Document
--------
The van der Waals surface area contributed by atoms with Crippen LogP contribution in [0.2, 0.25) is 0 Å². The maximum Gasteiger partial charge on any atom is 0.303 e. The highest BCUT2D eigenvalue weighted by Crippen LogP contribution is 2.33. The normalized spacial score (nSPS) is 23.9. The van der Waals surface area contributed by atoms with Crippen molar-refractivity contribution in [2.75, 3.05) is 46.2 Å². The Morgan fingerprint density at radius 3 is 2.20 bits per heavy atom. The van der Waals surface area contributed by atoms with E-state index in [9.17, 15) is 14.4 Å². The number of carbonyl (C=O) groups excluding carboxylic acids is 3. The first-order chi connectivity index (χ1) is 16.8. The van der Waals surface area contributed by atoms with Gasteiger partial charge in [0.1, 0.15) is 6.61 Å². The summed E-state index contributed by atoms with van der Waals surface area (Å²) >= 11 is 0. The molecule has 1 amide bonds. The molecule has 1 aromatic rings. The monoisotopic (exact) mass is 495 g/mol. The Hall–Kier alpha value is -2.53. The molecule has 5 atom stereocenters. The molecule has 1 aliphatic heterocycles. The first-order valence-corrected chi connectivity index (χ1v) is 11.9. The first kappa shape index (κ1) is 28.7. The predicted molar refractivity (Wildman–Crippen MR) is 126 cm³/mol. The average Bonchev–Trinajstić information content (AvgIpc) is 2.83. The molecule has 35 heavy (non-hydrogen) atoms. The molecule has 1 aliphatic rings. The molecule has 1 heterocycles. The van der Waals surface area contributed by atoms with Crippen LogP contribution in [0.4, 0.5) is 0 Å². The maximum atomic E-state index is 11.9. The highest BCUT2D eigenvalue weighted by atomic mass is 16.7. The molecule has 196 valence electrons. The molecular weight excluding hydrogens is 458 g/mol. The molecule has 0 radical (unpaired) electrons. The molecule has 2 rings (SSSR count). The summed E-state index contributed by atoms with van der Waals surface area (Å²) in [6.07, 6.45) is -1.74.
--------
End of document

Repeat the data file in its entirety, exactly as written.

The van der Waals surface area contributed by atoms with Crippen LogP contribution in [0.2, 0.25) is 0 Å². The maximum Gasteiger partial charge on any atom is 0.303 e. The highest BCUT2D eigenvalue weighted by Crippen LogP contribution is 2.33. The normalized spacial score (nSPS) is 23.9. The van der Waals surface area contributed by atoms with Crippen molar-refractivity contribution in [2.75, 3.05) is 46.2 Å². The Morgan fingerprint density at radius 3 is 2.20 bits per heavy atom. The van der Waals surface area contributed by atoms with E-state index in [9.17, 15) is 14.4 Å². The number of carbonyl (C=O) groups excluding carboxylic acids is 3. The first-order chi connectivity index (χ1) is 16.8. The van der Waals surface area contributed by atoms with Gasteiger partial charge in [0.1, 0.15) is 6.61 Å². The summed E-state index contributed by atoms with van der Waals surface area (Å²) >= 11 is 0. The molecule has 1 amide bonds. The molecule has 1 aromatic rings. The monoisotopic (exact) mass is 495 g/mol. The Hall–Kier alpha value is -2.53. The molecule has 5 atom stereocenters. The molecule has 1 aliphatic heterocycles. The first-order valence-corrected chi connectivity index (χ1v) is 11.9. The first kappa shape index (κ1) is 28.7. The predicted molar refractivity (Wildman–Crippen MR) is 126 cm³/mol. The average Bonchev–Trinajstić information content (AvgIpc) is 2.83. The molecule has 35 heavy (non-hydrogen) atoms. The molecule has 1 aliphatic rings. The molecule has 1 heterocycles. The van der Waals surface area contributed by atoms with Crippen LogP contribution in [0.4, 0.5) is 0 Å². The maximum atomic E-state index is 11.9. The highest BCUT2D eigenvalue weighted by atomic mass is 16.7. The molecule has 196 valence electrons. The molecular weight excluding hydrogens is 458 g/mol. The molecule has 0 radical (unpaired) electrons. The molecule has 2 rings (SSSR count). The summed E-state index contributed by atoms with van der Waals surface area (Å²) in [6.07, 6.45) is -1.74.